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Hillam went on to identity five priority areas of sustainability within travel retail. Top of that list was reducing single-use plastics – a topic TRBusiness has been particularly vocal about via the Travel Retail Sustainability Forum and Plastic Pledge.

Americans, Britons, Brazilians, Chinese, Germans, Indians and Swedes all ranked tackling single-use plastics as number one in a list of their top five sustainability priorities.

While some shoppers acknowledge that single-use plastic usage is unavoidable, in such cases there is added demand for materials that are recyclable. They also believe that where single-use plastics are used, they could be subject to an additional levy.

OBSTACLES TO CHANGE

After extrapolating the different strategic approaches taken by landlords, retailers and brands in approaching sustainability, Hillam touched on six obstacles to sustainable development in travel retail: consumer, commercial, regulations, internal, implementation and market dynamics.

Although a large number of organisations in travel retail are approaching sustainability in some way, many are at different stages of development, he outlined.

Single use plastics nationalitiy importance

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The way strategies are executed can also differ between stakeholder groups such as landlords, retailers and brands.

Consumer acceptance of sustainability practices is a key challenge, stressed Hillam, particularly when these are not familiar or common within the domestic market i.e. reducing packaging or plastic bag usage.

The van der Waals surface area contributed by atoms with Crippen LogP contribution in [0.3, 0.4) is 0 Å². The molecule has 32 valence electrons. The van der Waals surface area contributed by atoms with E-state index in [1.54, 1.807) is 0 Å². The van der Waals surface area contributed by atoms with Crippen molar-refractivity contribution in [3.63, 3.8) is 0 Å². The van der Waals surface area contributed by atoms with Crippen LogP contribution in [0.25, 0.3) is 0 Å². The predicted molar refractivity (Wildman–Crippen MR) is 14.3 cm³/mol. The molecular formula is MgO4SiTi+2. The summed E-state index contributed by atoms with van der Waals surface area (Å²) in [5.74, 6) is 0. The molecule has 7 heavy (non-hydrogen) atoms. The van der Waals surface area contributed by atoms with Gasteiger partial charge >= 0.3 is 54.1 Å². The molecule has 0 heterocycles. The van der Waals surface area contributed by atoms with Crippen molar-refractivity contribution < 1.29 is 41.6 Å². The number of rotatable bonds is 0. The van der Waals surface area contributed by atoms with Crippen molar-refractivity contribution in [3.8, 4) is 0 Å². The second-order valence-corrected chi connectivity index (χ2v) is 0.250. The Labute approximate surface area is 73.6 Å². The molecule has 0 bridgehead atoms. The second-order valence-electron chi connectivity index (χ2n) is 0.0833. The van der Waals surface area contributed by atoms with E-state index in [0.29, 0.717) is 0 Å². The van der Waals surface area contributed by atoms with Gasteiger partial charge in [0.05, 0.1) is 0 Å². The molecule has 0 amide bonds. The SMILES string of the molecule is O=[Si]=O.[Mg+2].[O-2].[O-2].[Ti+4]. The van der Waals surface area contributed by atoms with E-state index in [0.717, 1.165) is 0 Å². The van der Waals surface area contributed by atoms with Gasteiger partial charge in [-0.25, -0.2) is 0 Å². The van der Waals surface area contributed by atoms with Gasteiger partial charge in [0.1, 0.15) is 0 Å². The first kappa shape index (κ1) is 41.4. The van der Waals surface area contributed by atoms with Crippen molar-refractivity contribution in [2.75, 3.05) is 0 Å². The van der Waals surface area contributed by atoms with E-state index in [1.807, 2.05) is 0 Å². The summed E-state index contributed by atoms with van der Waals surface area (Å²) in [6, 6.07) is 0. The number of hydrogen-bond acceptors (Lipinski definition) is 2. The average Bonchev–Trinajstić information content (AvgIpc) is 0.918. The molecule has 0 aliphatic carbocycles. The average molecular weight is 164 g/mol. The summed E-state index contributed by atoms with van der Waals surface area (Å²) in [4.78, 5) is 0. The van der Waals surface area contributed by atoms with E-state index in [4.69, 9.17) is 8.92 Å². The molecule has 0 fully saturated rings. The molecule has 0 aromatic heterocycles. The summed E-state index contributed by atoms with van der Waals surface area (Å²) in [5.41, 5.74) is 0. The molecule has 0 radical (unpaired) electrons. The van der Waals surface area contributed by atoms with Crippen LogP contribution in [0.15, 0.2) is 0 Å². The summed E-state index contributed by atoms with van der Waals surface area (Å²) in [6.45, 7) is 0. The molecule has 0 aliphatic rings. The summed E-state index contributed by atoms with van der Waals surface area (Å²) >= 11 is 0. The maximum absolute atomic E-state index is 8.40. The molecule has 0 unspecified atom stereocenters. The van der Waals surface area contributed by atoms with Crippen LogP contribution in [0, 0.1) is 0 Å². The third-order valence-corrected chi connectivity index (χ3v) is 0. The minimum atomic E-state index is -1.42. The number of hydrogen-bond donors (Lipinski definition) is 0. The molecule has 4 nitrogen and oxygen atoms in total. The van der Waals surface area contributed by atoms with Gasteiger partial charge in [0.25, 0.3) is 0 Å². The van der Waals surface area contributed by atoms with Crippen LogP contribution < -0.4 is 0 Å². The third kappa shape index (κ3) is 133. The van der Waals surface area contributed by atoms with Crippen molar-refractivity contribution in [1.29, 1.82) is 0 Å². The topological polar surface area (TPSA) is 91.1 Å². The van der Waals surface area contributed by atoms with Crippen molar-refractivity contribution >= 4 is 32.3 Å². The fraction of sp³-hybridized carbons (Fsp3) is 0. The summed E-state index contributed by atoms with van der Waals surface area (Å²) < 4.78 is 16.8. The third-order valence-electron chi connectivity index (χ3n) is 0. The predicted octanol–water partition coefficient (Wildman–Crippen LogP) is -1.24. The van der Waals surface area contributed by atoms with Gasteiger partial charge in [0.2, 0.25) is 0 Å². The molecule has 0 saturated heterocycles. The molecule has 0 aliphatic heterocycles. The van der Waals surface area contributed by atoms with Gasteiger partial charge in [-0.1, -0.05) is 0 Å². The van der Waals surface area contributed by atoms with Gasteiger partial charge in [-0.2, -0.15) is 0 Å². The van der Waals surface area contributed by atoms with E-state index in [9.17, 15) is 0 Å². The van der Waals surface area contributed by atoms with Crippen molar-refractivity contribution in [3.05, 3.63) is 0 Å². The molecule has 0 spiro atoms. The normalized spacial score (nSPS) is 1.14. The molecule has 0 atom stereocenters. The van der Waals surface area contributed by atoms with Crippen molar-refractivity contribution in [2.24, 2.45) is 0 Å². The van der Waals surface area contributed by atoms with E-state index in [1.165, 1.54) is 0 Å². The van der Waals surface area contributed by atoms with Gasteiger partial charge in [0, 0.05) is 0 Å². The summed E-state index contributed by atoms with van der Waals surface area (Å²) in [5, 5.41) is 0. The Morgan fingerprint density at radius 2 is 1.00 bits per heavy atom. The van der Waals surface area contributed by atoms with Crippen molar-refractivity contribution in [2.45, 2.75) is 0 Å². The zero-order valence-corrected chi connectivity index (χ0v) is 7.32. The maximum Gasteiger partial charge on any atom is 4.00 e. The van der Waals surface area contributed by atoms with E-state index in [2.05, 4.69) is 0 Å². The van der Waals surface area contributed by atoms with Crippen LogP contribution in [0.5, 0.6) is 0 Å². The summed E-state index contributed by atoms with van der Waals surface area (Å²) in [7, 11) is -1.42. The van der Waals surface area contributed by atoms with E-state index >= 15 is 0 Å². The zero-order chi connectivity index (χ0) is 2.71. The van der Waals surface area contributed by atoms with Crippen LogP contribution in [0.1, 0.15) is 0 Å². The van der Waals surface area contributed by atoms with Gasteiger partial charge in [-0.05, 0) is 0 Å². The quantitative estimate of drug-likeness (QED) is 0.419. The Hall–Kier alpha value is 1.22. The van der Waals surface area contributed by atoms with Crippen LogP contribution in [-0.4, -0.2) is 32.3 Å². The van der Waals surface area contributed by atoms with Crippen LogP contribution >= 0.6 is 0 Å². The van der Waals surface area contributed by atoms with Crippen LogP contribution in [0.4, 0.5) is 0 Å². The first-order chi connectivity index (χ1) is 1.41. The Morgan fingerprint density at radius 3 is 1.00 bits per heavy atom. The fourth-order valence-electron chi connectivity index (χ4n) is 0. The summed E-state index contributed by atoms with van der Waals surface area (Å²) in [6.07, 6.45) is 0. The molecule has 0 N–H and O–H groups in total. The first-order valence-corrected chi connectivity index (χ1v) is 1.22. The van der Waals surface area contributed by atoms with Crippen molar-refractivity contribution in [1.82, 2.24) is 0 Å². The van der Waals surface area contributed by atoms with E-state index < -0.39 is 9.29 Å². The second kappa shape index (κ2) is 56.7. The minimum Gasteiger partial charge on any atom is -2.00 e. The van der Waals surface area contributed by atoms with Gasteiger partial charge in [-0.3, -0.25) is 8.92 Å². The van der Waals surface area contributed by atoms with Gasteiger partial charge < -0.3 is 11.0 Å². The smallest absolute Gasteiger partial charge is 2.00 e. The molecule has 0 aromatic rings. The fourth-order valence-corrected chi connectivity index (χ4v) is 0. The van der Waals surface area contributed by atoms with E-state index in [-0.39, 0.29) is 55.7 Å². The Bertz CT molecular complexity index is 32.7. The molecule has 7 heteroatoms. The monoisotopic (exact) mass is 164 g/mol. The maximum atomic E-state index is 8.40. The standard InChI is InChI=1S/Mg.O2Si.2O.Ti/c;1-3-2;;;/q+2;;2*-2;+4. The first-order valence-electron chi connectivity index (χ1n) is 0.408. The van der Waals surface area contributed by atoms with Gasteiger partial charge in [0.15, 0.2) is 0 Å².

Another challenge lies in commercial costs, with sustainable practices adding expenditure to operations. In some cases, this can become a barrier to packaging innovation where sustainable alternatives might not perceived as effective as traditional materials.

Regulatory hurdles such as inconsistencies between the way these are administered across countries or territories poses challenges for the cross-channel export business, where blanket regulations ignore the nuances of duty free’s unique trading environment.

Categories assessment of single use plastics

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Meanwhile, implementing sustainability measures such as reducing packaging volumes can in some instances hinder retail effectiveness in terms of packaging usability and reduce available space for consumer communications.

With global airports handling multiple travelling nationalities, there is a risk of sending conflicting messages to consumers between merchandising goods that are deemed sustainable, versus meeting consumer demands for items that are aesthetically pleasing, indicated Hillam.

As such, understanding price sensitivity and the ‘commercial equation’ are key, he suggested, with shoppers opting for lower-priced goods being an enduring influencer to spend.

In turn, ‘will versus skill’ is a conflict barrier: even if there is a desire to deliver sustainability, sustainable options are in some cases either not available or do not offer the quality standards required.

Defining sustainability slide TFWA

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Hillam then discussed the power of collaboration and aligning on common goals to define the path towards sustainability to overcome obstacles.

A key interlocutor to mitigating against these lies in optimising communications.

When it comes to information searching, nearly half (48%) of travelling consumers will look at information regarding a product’s sustainability when in the duty free store. Specifically, almost half would wait until they are in the duty free store before looking for information.

TFWA Sustainability Study in Travel Retail 2020

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Interestingly, 59% of shoppers would like to be made aware of official certifications on products before they buy.

While analogue communications such as on-pack and on-shelf communications are considered effective, consuming information through digital channels such as social media, press releases, websites and various other touchpoints at airports continues to appeal.

All images courtesy of TFWA/Pi Insight.